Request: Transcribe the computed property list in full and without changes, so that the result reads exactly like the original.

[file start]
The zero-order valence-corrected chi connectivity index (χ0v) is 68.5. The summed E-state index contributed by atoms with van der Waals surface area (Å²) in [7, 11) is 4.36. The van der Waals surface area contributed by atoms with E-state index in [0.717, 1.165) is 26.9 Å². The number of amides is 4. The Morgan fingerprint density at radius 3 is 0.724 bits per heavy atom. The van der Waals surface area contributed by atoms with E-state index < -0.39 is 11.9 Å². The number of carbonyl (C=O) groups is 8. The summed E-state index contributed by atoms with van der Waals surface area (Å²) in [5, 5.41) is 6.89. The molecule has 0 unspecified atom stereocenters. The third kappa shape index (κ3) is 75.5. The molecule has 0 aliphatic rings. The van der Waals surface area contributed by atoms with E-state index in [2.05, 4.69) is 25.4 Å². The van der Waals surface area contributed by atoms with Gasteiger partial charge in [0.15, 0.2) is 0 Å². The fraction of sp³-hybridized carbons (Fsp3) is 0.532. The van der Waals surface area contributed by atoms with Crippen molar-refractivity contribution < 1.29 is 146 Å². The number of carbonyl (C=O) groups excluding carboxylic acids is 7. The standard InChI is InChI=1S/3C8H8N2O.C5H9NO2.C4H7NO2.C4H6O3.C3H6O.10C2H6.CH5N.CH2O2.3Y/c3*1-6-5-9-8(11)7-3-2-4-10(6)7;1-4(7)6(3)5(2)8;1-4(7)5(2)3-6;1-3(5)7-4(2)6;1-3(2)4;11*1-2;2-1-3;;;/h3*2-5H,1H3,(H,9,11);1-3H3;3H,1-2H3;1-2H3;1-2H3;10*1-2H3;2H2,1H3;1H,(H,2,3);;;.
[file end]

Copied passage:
The zero-order valence-corrected chi connectivity index (χ0v) is 68.5. The summed E-state index contributed by atoms with van der Waals surface area (Å²) in [7, 11) is 4.36. The van der Waals surface area contributed by atoms with E-state index in [0.717, 1.165) is 26.9 Å². The number of amides is 4. The Morgan fingerprint density at radius 3 is 0.724 bits per heavy atom. The van der Waals surface area contributed by atoms with E-state index < -0.39 is 11.9 Å². The number of carbonyl (C=O) groups is 8. The summed E-state index contributed by atoms with van der Waals surface area (Å²) in [5, 5.41) is 6.89. The molecule has 0 unspecified atom stereocenters. The third kappa shape index (κ3) is 75.5. The molecule has 0 aliphatic rings. The van der Waals surface area contributed by atoms with E-state index in [2.05, 4.69) is 25.4 Å². The van der Waals surface area contributed by atoms with Gasteiger partial charge in [0.15, 0.2) is 0 Å². The fraction of sp³-hybridized carbons (Fsp3) is 0.532. The van der Waals surface area contributed by atoms with Crippen molar-refractivity contribution < 1.29 is 146 Å². The number of carbonyl (C=O) groups excluding carboxylic acids is 7. The standard InChI is InChI=1S/3C8H8N2O.C5H9NO2.C4H7NO2.C4H6O3.C3H6O.10C2H6.CH5N.CH2O2.3Y/c3*1-6-5-9-8(11)7-3-2-4-10(6)7;1-4(7)6(3)5(2)8;1-4(7)5(2)3-6;1-3(5)7-4(2)6;1-3(2)4;11*1-2;2-1-3;;;/h3*2-5H,1H3,(H,9,11);1-3H3;3H,1-2H3;1-2H3;1-2H3;10*1-2H3;2H2,1H3;1H,(H,2,3);;;.